Secularism in education: Birmingham and Stamford Hill

It was often noted, with regard to the schools under scrutiny in Birmingham, that they were not faith schools, and thus had a duty to provide a secular education. But this distinction between secular and faith schools can be challenged.  Should our state schools be required to provide an act of religious (usually Christian) worship? (I’m with the National Secular Society on this.) And just how much latitude should be allowed to those being educated privately, perhaps at home?

Tonight’s Dispatches opened with a recap of the ‘Trojan Horse’ story. An investigation of the Tauheedul schools certainly revealed some eccentric practices – it was alleged pupils were strongly discouraged from clapping – but equally odd things also go on at, for example, Steiner schools. More serious was a reminder of a (still disputed) claim about Park View in Birmingham. A teacher whose identity was concealed asserted that, despite denials from the school, an R.E. worksheet had taught children that wives have to obey their husbands.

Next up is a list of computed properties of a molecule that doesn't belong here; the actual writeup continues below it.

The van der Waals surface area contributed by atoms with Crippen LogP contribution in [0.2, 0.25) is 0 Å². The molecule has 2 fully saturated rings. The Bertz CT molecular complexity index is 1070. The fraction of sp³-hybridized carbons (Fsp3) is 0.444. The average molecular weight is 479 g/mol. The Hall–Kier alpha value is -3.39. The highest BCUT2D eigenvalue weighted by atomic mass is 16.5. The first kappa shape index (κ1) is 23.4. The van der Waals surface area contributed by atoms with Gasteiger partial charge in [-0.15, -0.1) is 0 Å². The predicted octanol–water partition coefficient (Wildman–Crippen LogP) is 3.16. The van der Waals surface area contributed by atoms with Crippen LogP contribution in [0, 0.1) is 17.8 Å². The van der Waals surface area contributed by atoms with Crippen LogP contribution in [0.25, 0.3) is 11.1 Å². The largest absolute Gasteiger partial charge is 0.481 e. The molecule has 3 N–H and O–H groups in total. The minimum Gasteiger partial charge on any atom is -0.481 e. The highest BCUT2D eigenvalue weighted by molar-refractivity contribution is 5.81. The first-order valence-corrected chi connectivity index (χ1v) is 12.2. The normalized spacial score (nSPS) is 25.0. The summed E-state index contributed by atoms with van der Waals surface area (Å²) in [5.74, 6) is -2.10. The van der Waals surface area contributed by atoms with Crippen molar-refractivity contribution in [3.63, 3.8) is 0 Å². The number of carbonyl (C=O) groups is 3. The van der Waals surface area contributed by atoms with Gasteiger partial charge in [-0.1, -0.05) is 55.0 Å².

Christian schools were only touched on in passing, but there was an interesting report on ultra-Orthodox Jewish schools in London. As reported here in the past, a Jewish girls’ school had required that some questions be redacted from public exams (a practice which has now been clamped down on).  Dispatches went undercover to investigate illegal (because unregistered) yeshivot, and aired disturbing claims about their narrow teaching. Boys were filmed arriving early and leaving late from schools that officially do not even exist. A former student, whose identity was hidden, claimed he was taught to look down on non-Jews, and told that everything outside his community was bad. He complained that he had been robbed of an education.  This article by Andrew Gilligan provides some further background to the programme.